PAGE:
“A world full of certainties- all the plans, the vanities.
Where black covers the white…
A million roads I dream to take.
One destination, knowing not I turn where.
A green veil covers for two years, some two decades.
But the “plan” awaits, new roads to make. I pant, I struggle, I do my best.
While they say, “You are, dear, but so inadequate”.”
After two successful editions of ‘Starting Up in NITK’, ECell presents the next article in the lineup where we sit with Manash Sharma, co-founder of Oxyheal, and try to discuss the concept behind this startup.
– If a stranger were to stumble upon your startup, how would you pitch your product to him/her?
Oxyheal is a medical device, for chronic wound patients which provides localized hyperbaric oxygen therapy to chronic patients directly at the wound bed so as to reduce localized hypoxia and anaerobic bacterial load.
– How and when did your startup come into being?
We started in September 2018 with a completely different idea for participating in a competition named IICDC, which was a competition to develop product prototypes. Over time we refined our idea based on the inputs from the real stakeholders of the industry we are planning to operate on, and tested it with rapid prototyping.
– What gaps would you say are being bridged by Oxyheal?
Currently, options for oxygen therapy are very scarce and expensive in India. The only available oxygen therapy treatment for chronic wounds in India is HBOT which is available in a handful of hospitals in India, and it isn’t really affordable to the end-users. Over that, this method of oxygen therapy for chronic wounds has high risk and significant side effects. We at OxyHeal worked on a solution which aims to eliminate all the caveats of the available options and thus provide a route to affordable, accessible and safe oxygen therapy for the chronic wound patients.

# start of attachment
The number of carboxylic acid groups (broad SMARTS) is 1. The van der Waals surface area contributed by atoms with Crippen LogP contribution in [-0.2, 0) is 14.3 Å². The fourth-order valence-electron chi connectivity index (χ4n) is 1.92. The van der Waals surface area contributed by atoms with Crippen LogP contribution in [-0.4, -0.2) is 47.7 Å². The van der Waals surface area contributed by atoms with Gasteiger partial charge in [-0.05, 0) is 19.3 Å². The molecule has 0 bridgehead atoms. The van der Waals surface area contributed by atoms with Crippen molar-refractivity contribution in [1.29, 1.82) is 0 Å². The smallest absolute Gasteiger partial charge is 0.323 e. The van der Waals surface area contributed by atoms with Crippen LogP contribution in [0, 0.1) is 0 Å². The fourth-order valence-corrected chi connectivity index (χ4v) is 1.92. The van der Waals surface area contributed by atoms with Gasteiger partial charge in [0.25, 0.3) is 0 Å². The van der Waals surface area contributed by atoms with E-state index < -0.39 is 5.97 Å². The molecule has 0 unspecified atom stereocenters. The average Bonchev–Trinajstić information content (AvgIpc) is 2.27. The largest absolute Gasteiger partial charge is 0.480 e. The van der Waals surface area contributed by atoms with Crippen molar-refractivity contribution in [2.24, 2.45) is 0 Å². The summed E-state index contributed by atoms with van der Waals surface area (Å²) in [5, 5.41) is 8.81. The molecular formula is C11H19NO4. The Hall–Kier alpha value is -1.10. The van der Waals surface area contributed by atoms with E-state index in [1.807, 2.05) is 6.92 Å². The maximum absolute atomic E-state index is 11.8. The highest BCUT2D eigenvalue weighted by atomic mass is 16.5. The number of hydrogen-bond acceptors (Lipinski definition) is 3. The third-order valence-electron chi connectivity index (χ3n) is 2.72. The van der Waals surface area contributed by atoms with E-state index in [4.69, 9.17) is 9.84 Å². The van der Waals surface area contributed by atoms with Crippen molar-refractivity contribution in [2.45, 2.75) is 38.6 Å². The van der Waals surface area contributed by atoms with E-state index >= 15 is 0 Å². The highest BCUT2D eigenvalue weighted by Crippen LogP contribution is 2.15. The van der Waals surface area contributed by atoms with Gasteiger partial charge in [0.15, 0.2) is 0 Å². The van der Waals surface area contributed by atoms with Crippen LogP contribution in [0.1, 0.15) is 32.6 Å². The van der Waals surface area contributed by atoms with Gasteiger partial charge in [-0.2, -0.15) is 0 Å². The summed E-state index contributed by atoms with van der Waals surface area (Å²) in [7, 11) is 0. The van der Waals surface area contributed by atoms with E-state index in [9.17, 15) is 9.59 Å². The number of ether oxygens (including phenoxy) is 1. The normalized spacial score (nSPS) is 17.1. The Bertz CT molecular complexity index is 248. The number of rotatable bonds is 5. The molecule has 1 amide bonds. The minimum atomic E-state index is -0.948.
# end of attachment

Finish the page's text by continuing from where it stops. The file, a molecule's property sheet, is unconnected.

– How has the experience been till now with the performance and responses?
Our product is a medical device that cannot be sold to end-users without getting clearances from regulatory bodies like CDSCO. So we are working in the direction of refining the product to get a minimum viable product which can then be tested by regulatory bodies and subsequently delivered to the end customers, hospitals. Throughout the lifecycle of our product development, we were constantly in touch with doctors from various institutions like AIIMS, etc. who gave regular feedback so as to improve the efficacy of the product.
– What would be the next milestone considering the current situation/scenario?
Our next milestone is completing a ‘Minimum Viable Product’ which can be then sent to the regulatory body for the respective clearances.
– How has the journey been up until now? Any major roadblocks?
Like any product-based startup, we had our ups and downs in our journey so far. There were points when we lacked direction. But eventually, things started falling in place, and the work started streamlining. We were selected for iB Hubs Startup School which really helped us in getting direction. Another issue which every product based startup feels is lack of funds and we had no different experiences. There were times when we didn’t have enough funds which almost stopped the operations. But currently, we are in better shape in that regard and continuously working on raising funds that are essential for further product development.
– What kind of support are you expecting from the startup and student community in NITK (or E Cell to be specific)?
We would appreciate ECell to help us with networking, exposure and bringing more opportunities targeted startups for us.
– Finally, how has the entrepreneurship experience been for you and the team behind this operation?
We had a wonderful experience in terms of our journey as core members of Oxyheal. We learned a lot about various aspects of a startup, starting from product development to managing people. This whole experience has taught us a lot about problem-solving, and this is the part which excites me the most about a startup. A product is a holistic entity which involves a lot of different disciplines, and our product being a medical product went a step further in this regard as here we were dealing with both medical and engineering. We had to figure out and have a good understanding of a lot of things, including Biology of wound healing in a fairly detailed manner. There is only a place for growth in mindset in a startup, and not knowing something has never been an option for us. We are constantly learning to adapt to the requirements, and that’s the most exciting part of working on a startup.